It’s been nearly 2 months since the release of our most release programming solution, ConVEX. So I’m curious to see what what solution forum members are using and why - please vote and post!
We’re using PROS this year for our competition robots, but I’m teaching the newer people how to program in EasyC before we get to using a “real system.” PROS feels extremely natural to use, both because of the command names and Eclipse (which we love for things like Autocomplete and Autoformat). Between that, the program being free, the fantastic documentation, and its compatability with a Linux OS we can’t see a reason to use anything else.
I plan to primarily use PROS this year, but if something goes wrong with it, I’ll be falling back to ROBOTC. I think PROS and ConVEX will be “stealing” users primarily from ROBOTC, and not easyC. EasyC is the simplest (and most rudimentary on the surface), with PROS and ConVEX being tied for most advanced. ROBOTC is going to be stuck in the middle, so we’ll see how that makes things this year…
To answer my own question, our team is going with ConVEX, the reason being simply that I love having jpearman’s libraries and stuff basically preconfigured for it. Otherwise, I see no huge difference between Pros and ConVEX. The latter does seem to have a bit of a steeper learning curve with the advantage of more features and flexibility.
Currently my hands are tied and I must use RobotC due to requirements and that I’m responsible for teaching our new team members for our college team RobotC, but if I can during this season I’m switching to ConVEX as soon as possible.
Since our team has a licence for RobotC, we don’t have a reason not to use it.
If I would use a new programming language, and something is not working right, I would not be sure if it was the code’s fault or the compiler’s fault.
I don’t want to sort out compiler bugs. 3rd party environment bugs slow down code development.
RobotC has a debugger and emulator, which are very useful tools, with or without a physical Cortex. RobotC also has a larger user base, meaning bugs will likely be found sooner.
I see RobotC as the best option for our team right now. If other teams have a very tight budget, or are willing to test something quite new, PROS and/or ConVEX might be the best solution(s).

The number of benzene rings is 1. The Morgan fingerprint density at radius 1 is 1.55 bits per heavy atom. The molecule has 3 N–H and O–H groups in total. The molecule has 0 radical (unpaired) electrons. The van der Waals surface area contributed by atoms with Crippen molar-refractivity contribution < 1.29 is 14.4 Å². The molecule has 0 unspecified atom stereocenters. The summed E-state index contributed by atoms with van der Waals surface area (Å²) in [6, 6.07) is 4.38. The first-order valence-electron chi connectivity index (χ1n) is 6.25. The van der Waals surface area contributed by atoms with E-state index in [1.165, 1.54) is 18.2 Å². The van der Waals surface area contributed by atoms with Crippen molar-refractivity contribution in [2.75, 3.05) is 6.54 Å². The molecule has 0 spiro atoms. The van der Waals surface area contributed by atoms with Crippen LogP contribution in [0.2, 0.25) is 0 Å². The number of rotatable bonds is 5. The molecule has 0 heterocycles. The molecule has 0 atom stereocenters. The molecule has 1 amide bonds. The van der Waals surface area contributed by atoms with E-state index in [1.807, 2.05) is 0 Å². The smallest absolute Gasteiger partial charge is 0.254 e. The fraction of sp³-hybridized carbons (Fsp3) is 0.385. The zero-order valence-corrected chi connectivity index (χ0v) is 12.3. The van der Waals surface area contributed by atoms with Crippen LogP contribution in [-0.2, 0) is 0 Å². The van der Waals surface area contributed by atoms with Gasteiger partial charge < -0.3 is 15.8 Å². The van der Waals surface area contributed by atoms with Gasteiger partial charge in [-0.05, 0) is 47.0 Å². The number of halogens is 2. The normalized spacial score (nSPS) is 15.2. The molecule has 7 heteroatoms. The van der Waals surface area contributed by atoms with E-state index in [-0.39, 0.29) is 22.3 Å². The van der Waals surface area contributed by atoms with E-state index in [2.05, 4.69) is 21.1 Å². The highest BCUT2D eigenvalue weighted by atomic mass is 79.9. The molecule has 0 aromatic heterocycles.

I’ve personally never agreed with the “we paid for it - now we need to use it” mentality. I do some IT work for my school and they refused to switch their web servers to linux because they paid for Windows Server and now it’s just a miserable disaster that I’m converting to Linux when we should have just done that from the start. I’m not saying that’s gonna happen here, just using it as an example that this isn’t a great mentality.
I do agree with you here.
Frankly, I’ve found the RobotC debugger to be basically useless since it doesn’t work in include files and other threads. On the other hand, a debugger is nonexistent in the 3rd party solutions and I do agree that errors are a bit harder to trace.
This one I completely disagree with. Well, not completely. I agree that they will be found sooner, but this does not mean they will be fixed sooner. With ConVEX, it is totally open source so you can even fix it yourself if you wanted, but jpearman is completely on top of bugs. I’ve also found the PROS folks to be extremely responsive in squashing bugs. On the other hand, I found the bug in RobotC where ternary expressions mess up the autoformat 2 years ago, and that’s still the same (granted, I never reported it, but surely someone else did with all these users.)
We’re one of those teams (willing to test - we have a tight budget but we already have a RobotC license so the point is moot.) I’d like to make it clear that I’m not criticizing your points or anything - just trying to understand everybody’s points of view and start some conversation!
I have always been a essay-c fan because I knew it so well but I am really excided about Prose/con-vex and will probably at least try one of them this year.
I don’t think I have that mentality, but maybe I do!
And I didn’t mean that now that we have it, we have to use it. I meant that money is not in the way of using it anymore.
The RobotC 3.6 debugger seems to work fine with #incude files, although not with tasks. (I don’t think they have every supported that.)
Our team does not take advantage of multitasking so that we can use the debugger, and it is very helpful.
This is true. RobotC releases are few and far between, and sometimes incomplete. If the user keeps track of known RobotC bugs, they might be able to create workarounds. (Which for sure is not as nice as having the bug squashed! :p)
I did not feel criticized.
I think it is cool to see everyone else’s point of view too!
I agree here, the block programming is good for basics, but when you are trying to do more advanced things with sensors or any intricate remote controls the others are much easier. The problem is if you don’t know C you cant change from EasyC without learning a whole new way of programming and writing things.